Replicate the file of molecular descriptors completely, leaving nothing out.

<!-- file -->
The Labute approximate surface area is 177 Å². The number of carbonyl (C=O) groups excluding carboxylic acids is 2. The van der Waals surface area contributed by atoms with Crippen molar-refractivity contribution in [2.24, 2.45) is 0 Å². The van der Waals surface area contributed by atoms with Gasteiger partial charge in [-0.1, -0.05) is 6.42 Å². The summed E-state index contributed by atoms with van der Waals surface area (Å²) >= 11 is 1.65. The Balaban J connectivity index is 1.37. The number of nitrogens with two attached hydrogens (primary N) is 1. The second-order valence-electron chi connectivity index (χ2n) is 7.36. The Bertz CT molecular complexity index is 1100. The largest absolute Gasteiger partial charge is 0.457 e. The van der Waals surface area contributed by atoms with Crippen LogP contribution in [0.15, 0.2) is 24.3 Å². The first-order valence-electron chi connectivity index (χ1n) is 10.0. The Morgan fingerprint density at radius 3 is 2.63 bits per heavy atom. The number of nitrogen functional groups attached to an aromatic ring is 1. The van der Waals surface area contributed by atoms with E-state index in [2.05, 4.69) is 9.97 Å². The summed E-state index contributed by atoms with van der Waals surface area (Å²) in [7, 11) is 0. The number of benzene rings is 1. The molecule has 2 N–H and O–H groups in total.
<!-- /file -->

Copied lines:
The Labute approximate surface area is 177 Å². The number of carbonyl (C=O) groups excluding carboxylic acids is 2. The van der Waals surface area contributed by atoms with Crippen molar-refractivity contribution in [2.24, 2.45) is 0 Å². The van der Waals surface area contributed by atoms with Gasteiger partial charge in [-0.1, -0.05) is 6.42 Å². The summed E-state index contributed by atoms with van der Waals surface area (Å²) >= 11 is 1.65. The Balaban J connectivity index is 1.37. The number of nitrogens with two attached hydrogens (primary N) is 1. The second-order valence-electron chi connectivity index (χ2n) is 7.36. The Bertz CT molecular complexity index is 1100. The largest absolute Gasteiger partial charge is 0.457 e. The van der Waals surface area contributed by atoms with Crippen LogP contribution in [0.15, 0.2) is 24.3 Å². The first-order valence-electron chi connectivity index (χ1n) is 10.0. The Morgan fingerprint density at radius 3 is 2.63 bits per heavy atom. The number of nitrogen functional groups attached to an aromatic ring is 1. The van der Waals surface area contributed by atoms with E-state index in [2.05, 4.69) is 9.97 Å². The summed E-state index contributed by atoms with van der Waals surface area (Å²) in [7, 11) is 0. The number of benzene rings is 1. The molecule has 2 N–H and O–H groups in total.